Close sites icon close
Search form

Search for the country site.

Country profile

Country website

Minefield survivors from Iraq receive warm welcome in Cyprus

Minefield survivors from Iraq receive warm welcome in Cyprus

Two families from Iraq suffered near tragedy as they crossed a mined no-man's land into Cyprus. Now they are buoyed by the help they have received.
16 March 2009
A sign at the no-man's land dividing Cyprus warns about the danger of landmines.

LARNACA, Cyprus, March 16 (UNHCR) - Many refugees are prepared to risk arduous land journeys and dangerous sea crossings to escape persecution or conflict for the chance of a fresh start in a new country. But for two unwitting families from Iraq, their long bid for freedom nearly ended permanently in a minefield in the no-man's land dividing the Mediterranean island of Cyprus.

Though they survived the blasts last December, one man lost a leg and several people were injured. But their spirits and their hope in the future have been buoyed by the kindnesses they have received from caring individuals in the southern part of Cyprus, which became a magnet for irregular migrants and refugees after joining the European Union in 2004.

In the first incident, a family of five people were being led through a minefield by a people smuggler when disaster struck. The father, Said,* aged 52, stepped on a mine and lost part of a foot in the resultant explosion. His wife and two children were slightly injured.

The Iraqi asylum seeker had the presence of mind to cover the wound with a plastic bag and the smuggler helped them all across the border and took them to a hospital in the coastal city of Larnaca, before disappearing. Said's leg has been saved but he will need a lot of treatment before he can walk again. "The doctors told me it will take one year," he told recent visitors from UNHCR.

Two weeks after this incident, Ali* was crossing the border with his wife and infant son, when he triggered an anti-personnel mine. Their guide immediately took off, leaving them in no-man's land until Cyprus police collected the three and took them to hospital.

"When the mine went off, at first I thought that it was the police firing at us in order to make us stop," recalled Ali,* a 35-year-old Palestinian whose family fled their home in Baghdad last December. "It was only after a while that I started feeling the pain and seeing the stream of blood pouring from my leg," said the family breadwinner, whose foot had to be amputated. "It could have been worse.... I could be dead now," he whispered, while cradling his three-year-old boy.

For many people, such a traumatic blow after months of hardship, stress and uncertainty would have been the final straw. But these two families, and especially Said and Ali, have been boosted by the compassion they have received from the government - which is footing their medical expenses in line with its legal obligations towards asylum seekers - as well as hospital staff, UNHCR and decent, caring Cypriot citizens.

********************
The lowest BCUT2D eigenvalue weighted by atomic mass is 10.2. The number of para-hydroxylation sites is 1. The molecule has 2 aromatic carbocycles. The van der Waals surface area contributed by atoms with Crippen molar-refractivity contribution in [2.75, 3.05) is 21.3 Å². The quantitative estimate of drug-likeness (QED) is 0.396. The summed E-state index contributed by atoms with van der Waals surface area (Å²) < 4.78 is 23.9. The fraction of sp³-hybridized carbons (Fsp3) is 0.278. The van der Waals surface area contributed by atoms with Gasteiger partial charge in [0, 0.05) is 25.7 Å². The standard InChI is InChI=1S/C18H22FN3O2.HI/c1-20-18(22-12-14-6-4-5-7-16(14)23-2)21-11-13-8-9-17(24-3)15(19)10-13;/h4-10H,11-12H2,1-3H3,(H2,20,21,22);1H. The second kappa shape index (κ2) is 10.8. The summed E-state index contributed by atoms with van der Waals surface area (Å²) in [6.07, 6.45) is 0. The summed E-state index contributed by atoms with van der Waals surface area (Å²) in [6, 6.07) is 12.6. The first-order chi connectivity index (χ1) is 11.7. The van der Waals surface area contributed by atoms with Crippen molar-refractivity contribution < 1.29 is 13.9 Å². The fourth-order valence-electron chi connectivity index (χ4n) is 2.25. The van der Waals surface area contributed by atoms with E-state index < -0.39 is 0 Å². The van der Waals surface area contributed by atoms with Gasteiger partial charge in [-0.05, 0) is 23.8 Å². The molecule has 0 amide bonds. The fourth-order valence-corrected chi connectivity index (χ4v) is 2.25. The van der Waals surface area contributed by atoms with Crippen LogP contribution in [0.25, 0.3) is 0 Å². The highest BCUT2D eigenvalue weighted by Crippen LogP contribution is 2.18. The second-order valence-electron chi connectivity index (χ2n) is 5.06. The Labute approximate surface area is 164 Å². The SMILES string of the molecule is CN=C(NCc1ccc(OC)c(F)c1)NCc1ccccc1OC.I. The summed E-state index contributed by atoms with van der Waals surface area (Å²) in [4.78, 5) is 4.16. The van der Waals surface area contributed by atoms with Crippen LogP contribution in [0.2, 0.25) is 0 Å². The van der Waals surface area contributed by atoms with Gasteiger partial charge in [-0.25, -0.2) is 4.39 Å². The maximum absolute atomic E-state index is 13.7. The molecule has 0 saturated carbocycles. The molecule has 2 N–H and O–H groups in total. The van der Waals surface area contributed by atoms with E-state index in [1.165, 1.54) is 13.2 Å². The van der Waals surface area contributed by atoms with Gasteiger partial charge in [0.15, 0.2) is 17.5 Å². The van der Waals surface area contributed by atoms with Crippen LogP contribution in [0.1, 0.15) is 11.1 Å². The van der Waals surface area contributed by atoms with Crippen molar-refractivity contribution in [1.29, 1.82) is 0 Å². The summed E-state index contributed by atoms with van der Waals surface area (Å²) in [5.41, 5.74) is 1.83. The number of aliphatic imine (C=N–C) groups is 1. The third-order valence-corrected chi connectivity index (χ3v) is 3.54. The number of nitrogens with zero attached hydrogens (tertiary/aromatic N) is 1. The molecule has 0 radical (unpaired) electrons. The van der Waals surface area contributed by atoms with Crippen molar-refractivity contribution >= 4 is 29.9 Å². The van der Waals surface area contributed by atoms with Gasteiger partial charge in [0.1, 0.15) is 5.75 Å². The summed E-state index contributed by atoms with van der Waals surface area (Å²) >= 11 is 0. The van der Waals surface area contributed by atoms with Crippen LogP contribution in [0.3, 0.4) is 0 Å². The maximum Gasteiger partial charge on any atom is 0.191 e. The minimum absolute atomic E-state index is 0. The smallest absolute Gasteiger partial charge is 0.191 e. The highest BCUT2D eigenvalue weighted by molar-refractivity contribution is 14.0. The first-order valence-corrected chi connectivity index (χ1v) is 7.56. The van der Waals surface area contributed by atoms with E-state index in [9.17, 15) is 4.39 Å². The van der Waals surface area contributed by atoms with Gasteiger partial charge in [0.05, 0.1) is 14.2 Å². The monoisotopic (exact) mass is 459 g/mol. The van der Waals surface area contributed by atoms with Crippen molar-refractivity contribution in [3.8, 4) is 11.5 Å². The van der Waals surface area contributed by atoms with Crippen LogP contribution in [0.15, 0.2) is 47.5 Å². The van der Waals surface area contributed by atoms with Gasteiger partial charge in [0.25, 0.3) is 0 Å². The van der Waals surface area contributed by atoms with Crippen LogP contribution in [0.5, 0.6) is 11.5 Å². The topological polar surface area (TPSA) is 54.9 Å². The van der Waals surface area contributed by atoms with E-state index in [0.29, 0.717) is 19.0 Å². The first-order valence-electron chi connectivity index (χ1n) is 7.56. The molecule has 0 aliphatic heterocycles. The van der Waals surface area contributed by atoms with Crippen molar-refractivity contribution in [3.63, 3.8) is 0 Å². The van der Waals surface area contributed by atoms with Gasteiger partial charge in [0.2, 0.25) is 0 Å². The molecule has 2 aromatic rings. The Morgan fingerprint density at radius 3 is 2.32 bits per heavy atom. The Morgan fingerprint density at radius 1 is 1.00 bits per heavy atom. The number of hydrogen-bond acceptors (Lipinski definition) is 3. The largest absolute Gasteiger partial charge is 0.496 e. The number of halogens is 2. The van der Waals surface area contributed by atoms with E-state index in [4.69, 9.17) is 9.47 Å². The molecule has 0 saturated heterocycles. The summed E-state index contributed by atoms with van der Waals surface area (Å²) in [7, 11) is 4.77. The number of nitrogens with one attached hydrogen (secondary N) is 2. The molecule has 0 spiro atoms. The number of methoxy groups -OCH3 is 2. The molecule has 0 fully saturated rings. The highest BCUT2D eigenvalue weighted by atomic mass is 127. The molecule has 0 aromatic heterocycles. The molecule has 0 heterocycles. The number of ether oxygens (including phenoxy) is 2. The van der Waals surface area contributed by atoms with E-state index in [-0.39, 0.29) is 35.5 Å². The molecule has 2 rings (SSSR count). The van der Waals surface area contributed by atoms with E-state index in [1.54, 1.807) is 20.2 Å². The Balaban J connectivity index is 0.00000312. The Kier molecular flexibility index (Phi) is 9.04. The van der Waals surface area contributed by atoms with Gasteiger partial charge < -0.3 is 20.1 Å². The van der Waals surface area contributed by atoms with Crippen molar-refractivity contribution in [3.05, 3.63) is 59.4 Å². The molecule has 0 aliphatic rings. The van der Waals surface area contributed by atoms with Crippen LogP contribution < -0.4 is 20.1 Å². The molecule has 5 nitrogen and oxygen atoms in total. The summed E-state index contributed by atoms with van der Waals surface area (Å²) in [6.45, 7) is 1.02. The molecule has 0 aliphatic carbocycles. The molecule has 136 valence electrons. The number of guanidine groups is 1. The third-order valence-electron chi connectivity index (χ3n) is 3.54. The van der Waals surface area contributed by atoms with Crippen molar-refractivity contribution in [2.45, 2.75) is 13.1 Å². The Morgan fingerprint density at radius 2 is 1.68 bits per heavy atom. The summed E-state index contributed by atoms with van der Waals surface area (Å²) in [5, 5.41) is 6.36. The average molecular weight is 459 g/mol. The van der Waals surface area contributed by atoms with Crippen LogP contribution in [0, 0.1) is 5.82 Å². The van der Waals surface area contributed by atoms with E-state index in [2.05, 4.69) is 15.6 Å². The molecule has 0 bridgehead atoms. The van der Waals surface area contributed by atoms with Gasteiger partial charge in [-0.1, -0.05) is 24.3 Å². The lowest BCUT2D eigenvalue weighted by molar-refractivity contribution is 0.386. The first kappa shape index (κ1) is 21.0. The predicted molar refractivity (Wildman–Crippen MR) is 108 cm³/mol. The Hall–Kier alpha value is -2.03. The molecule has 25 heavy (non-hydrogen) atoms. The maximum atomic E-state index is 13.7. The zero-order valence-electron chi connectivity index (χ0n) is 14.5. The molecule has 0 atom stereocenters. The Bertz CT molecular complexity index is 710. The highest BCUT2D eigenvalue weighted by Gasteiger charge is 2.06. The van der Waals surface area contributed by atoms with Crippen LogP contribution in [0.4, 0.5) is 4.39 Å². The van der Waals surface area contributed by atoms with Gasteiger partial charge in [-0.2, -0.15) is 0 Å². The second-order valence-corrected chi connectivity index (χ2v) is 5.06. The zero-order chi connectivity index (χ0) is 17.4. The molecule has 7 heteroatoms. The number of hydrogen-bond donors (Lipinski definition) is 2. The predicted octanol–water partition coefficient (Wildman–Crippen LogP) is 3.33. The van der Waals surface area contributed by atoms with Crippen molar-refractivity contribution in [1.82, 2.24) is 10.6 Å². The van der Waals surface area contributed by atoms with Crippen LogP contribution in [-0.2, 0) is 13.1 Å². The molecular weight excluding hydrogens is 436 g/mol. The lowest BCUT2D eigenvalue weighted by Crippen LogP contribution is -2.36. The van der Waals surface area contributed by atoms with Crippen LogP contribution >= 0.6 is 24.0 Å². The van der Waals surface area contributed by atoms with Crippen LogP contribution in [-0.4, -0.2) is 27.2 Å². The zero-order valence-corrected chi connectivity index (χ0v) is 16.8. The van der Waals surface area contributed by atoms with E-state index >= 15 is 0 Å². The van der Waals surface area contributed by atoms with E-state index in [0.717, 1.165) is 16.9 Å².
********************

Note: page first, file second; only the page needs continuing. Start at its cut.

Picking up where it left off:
The latter include an Arabic-speaking Orthodox priest brought up in Jerusalem and a 65-year-old man from Limassol, who empathizes with the asylum seekers because his own father was an ethnic Greek refugee from Asia Minor who found refuge in Cyprus with his six children.

Father Panaretos explained that when he first visited Said in hospital, he was very weak and low in spirit. "Now, after the operation, he has regained his self-confidence and he has hope again," he said, adding: "What they need from us is to show them love. They need to feel that they are welcome, that they have someone to share their fears, to feel they are not alone."

Giannis, the pensioner from Limassol, said he had heard about Ali's case the day his mother - one of those six children brought to Cyprus by his grandpa - died. "I felt like caring for a person in need, which I thought of as a gift for the soul of my mother," he said.

The old man now often travels over from Limassol in the south-west to visit his new Palestinian friends in Larnaca. He wants to help and has opened a bank account for the family, depositing money each month to help them get by. And he thinks to the future, examining the possibility of vocational training for Ali, which would allow him to once more become a breadwinner.

But while people in Cyprus are helping them get on with their lives, the two families still look back occasionally to their once happy lives in Iraq. "We had a very good life once in Iraq: job, house, car, friends," noted Said, who decided to leave only when a car bomb killed his 16-year-old daughter. "I realized that Iraq was over for me and the rest of my family," he sobbed.

Ali and his family became victims of the growing animosity and threats towards the Palestinian community in Baghdad, which has shrunk over the past six years. Many are stuck in makeshift camps on Iraq's borders with Jordan and Syria.

The two men have similar dreams - a decent education for their children, good health and the chance to live in peace. The support they have received so far in Cyprus allows them to hope that they will be fully rehabilitated and integrated. UNHCR will continue to monitor their cases and promote their rights.

* Names changed for protection reasons

By Emilia Strovolidou in Larnaca, Cyprus